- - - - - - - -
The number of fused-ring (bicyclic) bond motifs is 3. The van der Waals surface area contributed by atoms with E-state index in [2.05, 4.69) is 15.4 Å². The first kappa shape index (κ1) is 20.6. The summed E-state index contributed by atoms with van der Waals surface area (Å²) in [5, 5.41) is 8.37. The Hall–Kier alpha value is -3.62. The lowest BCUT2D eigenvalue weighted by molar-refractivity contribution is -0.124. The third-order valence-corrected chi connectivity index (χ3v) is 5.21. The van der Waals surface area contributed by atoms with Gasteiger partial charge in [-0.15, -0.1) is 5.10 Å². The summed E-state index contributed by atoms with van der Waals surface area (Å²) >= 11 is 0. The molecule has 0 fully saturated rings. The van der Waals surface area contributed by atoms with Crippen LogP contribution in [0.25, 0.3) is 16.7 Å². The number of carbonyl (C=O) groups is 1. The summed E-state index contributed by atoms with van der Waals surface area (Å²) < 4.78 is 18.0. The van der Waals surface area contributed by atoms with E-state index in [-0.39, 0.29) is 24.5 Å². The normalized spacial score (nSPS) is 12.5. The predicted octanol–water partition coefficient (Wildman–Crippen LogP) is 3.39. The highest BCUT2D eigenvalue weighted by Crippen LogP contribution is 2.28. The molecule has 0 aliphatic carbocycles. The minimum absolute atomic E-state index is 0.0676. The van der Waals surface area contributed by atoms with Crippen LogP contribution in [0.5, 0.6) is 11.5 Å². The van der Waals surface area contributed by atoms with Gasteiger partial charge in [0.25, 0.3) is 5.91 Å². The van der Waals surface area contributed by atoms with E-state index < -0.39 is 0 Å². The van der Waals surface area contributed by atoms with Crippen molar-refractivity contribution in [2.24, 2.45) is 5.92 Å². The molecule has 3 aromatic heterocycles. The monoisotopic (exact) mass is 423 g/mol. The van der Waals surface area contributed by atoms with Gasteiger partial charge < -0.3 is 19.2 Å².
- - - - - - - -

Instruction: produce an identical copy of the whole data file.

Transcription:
The number of fused-ring (bicyclic) bond motifs is 3. The van der Waals surface area contributed by atoms with E-state index in [2.05, 4.69) is 15.4 Å². The first kappa shape index (κ1) is 20.6. The summed E-state index contributed by atoms with van der Waals surface area (Å²) in [5, 5.41) is 8.37. The Hall–Kier alpha value is -3.62. The lowest BCUT2D eigenvalue weighted by molar-refractivity contribution is -0.124. The third-order valence-corrected chi connectivity index (χ3v) is 5.21. The van der Waals surface area contributed by atoms with Gasteiger partial charge in [-0.15, -0.1) is 5.10 Å². The summed E-state index contributed by atoms with van der Waals surface area (Å²) >= 11 is 0. The molecule has 0 fully saturated rings. The van der Waals surface area contributed by atoms with Crippen LogP contribution in [0.25, 0.3) is 16.7 Å². The number of carbonyl (C=O) groups is 1. The summed E-state index contributed by atoms with van der Waals surface area (Å²) < 4.78 is 18.0. The van der Waals surface area contributed by atoms with E-state index in [-0.39, 0.29) is 24.5 Å². The normalized spacial score (nSPS) is 12.5. The predicted octanol–water partition coefficient (Wildman–Crippen LogP) is 3.39. The highest BCUT2D eigenvalue weighted by Crippen LogP contribution is 2.28. The molecule has 0 aliphatic carbocycles. The minimum absolute atomic E-state index is 0.0676. The van der Waals surface area contributed by atoms with Crippen LogP contribution in [0.5, 0.6) is 11.5 Å². The van der Waals surface area contributed by atoms with Gasteiger partial charge in [0.25, 0.3) is 5.91 Å². The van der Waals surface area contributed by atoms with E-state index < -0.39 is 0 Å². The van der Waals surface area contributed by atoms with Crippen molar-refractivity contribution in [2.24, 2.45) is 5.92 Å². The molecule has 3 aromatic heterocycles. The monoisotopic (exact) mass is 423 g/mol. The van der Waals surface area contributed by atoms with Gasteiger partial charge < -0.3 is 19.2 Å².